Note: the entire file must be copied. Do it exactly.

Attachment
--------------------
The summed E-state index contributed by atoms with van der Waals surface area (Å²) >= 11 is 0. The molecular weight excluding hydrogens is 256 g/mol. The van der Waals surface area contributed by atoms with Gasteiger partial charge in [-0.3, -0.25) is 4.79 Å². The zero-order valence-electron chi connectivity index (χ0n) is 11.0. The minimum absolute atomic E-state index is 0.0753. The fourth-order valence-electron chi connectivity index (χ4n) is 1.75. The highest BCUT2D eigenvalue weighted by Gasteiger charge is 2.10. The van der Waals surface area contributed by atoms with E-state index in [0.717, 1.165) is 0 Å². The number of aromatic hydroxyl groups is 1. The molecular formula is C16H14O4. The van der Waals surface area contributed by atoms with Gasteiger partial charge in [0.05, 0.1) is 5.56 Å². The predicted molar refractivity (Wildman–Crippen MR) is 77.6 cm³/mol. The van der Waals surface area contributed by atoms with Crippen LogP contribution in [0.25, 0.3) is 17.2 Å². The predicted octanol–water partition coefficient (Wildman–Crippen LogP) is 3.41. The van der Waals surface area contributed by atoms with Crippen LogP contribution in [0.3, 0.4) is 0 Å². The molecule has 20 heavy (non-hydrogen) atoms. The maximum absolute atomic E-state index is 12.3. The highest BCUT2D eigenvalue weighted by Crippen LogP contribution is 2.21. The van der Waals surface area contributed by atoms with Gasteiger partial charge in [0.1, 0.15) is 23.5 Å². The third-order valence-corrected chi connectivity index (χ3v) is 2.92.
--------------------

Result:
The summed E-state index contributed by atoms with van der Waals surface area (Å²) >= 11 is 0. The molecular weight excluding hydrogens is 256 g/mol. The van der Waals surface area contributed by atoms with Gasteiger partial charge in [-0.3, -0.25) is 4.79 Å². The zero-order valence-electron chi connectivity index (χ0n) is 11.0. The minimum absolute atomic E-state index is 0.0753. The fourth-order valence-electron chi connectivity index (χ4n) is 1.75. The highest BCUT2D eigenvalue weighted by Gasteiger charge is 2.10. The van der Waals surface area contributed by atoms with E-state index in [0.717, 1.165) is 0 Å². The number of aromatic hydroxyl groups is 1. The molecular formula is C16H14O4. The van der Waals surface area contributed by atoms with Gasteiger partial charge in [0.05, 0.1) is 5.56 Å². The predicted molar refractivity (Wildman–Crippen MR) is 77.6 cm³/mol. The van der Waals surface area contributed by atoms with Crippen LogP contribution in [0.25, 0.3) is 17.2 Å². The predicted octanol–water partition coefficient (Wildman–Crippen LogP) is 3.41. The van der Waals surface area contributed by atoms with Crippen LogP contribution in [0.3, 0.4) is 0 Å². The molecule has 20 heavy (non-hydrogen) atoms. The maximum absolute atomic E-state index is 12.3. The highest BCUT2D eigenvalue weighted by Crippen LogP contribution is 2.21. The van der Waals surface area contributed by atoms with Gasteiger partial charge in [0.1, 0.15) is 23.5 Å². The third-order valence-corrected chi connectivity index (χ3v) is 2.92.